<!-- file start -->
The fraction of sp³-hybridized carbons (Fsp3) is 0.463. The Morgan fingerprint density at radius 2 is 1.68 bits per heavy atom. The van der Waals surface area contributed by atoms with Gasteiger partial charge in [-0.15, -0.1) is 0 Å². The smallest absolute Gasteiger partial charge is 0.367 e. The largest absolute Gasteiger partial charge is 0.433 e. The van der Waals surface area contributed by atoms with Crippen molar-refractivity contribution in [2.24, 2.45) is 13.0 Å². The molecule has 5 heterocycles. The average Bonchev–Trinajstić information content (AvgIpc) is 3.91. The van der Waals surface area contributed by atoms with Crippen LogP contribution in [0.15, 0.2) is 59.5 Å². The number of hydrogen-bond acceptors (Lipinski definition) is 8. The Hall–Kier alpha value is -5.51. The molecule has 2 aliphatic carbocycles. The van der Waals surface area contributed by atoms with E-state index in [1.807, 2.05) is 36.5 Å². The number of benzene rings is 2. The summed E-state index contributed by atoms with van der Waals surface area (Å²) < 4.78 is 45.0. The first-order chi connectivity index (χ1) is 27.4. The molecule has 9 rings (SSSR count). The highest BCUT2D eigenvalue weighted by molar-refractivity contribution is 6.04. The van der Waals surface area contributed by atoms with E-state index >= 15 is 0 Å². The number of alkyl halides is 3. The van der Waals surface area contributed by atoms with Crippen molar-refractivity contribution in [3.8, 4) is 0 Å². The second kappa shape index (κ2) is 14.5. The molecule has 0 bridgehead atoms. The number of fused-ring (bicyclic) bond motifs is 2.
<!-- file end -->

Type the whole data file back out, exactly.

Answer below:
The fraction of sp³-hybridized carbons (Fsp3) is 0.463. The Morgan fingerprint density at radius 2 is 1.68 bits per heavy atom. The van der Waals surface area contributed by atoms with Gasteiger partial charge in [-0.15, -0.1) is 0 Å². The smallest absolute Gasteiger partial charge is 0.367 e. The largest absolute Gasteiger partial charge is 0.433 e. The van der Waals surface area contributed by atoms with Crippen molar-refractivity contribution in [2.24, 2.45) is 13.0 Å². The molecule has 5 heterocycles. The average Bonchev–Trinajstić information content (AvgIpc) is 3.91. The van der Waals surface area contributed by atoms with Crippen LogP contribution in [0.15, 0.2) is 59.5 Å². The number of hydrogen-bond acceptors (Lipinski definition) is 8. The Hall–Kier alpha value is -5.51. The molecule has 2 aliphatic carbocycles. The van der Waals surface area contributed by atoms with E-state index in [1.807, 2.05) is 36.5 Å². The number of benzene rings is 2. The summed E-state index contributed by atoms with van der Waals surface area (Å²) < 4.78 is 45.0. The first-order chi connectivity index (χ1) is 27.4. The molecule has 9 rings (SSSR count). The highest BCUT2D eigenvalue weighted by molar-refractivity contribution is 6.04. The van der Waals surface area contributed by atoms with E-state index >= 15 is 0 Å². The number of alkyl halides is 3. The van der Waals surface area contributed by atoms with Crippen molar-refractivity contribution in [3.8, 4) is 0 Å². The second kappa shape index (κ2) is 14.5. The molecule has 0 bridgehead atoms. The number of fused-ring (bicyclic) bond motifs is 2.